Not since the days of inflation and high-interest rates have Certificates of Deposits (CDs) been perceived as a viable source of income for retirees and conservative savings for working individuals.
For years, banks used CDs as primary marketing products to attract new customers and help build deposit bases. As rates fell substantially, CDs became less attractive, incentivizing banks to find other products to sell. The historically low rates of today have created CD yield wars with rates from .25% to 1.00%, rates not seen since 2002.
Contrary to what most people think, a CD isn’t as liquid as many believe. Banks restrict access to the funds until the maturity date of the investment and impose penalties for early withdrawals.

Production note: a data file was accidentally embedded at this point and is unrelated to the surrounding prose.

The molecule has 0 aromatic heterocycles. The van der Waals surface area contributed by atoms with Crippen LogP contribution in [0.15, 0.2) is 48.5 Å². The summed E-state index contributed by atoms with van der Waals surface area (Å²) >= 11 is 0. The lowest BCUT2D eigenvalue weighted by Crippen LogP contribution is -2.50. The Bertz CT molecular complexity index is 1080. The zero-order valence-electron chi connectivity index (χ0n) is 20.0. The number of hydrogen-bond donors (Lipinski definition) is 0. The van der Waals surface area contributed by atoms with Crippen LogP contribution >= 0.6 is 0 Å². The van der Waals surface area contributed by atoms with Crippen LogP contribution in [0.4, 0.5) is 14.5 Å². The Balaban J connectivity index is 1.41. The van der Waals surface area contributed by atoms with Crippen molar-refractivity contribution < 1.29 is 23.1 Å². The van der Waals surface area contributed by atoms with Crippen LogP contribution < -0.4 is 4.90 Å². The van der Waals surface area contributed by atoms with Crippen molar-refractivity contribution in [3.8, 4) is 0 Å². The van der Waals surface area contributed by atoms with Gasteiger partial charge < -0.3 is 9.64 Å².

Data compiled by both the FDIC and the Federal Reserve over the decades has carefully tracked CD rates offered by banks nationwide. The average 3-month CD as of this past month has a rate of 0.09%, a fraction of a comparable 3-month CD in 1983.
The primary drawback of using CDs as an investment is that a fixed rate over a short period of time doesn’t produce the growth that stocks may produce over a long period of time. So when a 3-month CD paid 13.78% in 1979, the inflation rate of 13.3% that same year translated into earning a meager half-percentage difference in real terms net of inflation. The challenge today, even with low inflation relative to 1979, is that the average 3, 6, and 12-month CD rate is still below the current rate of inflation.
Source: Federal Reserve Bank of St. Louis
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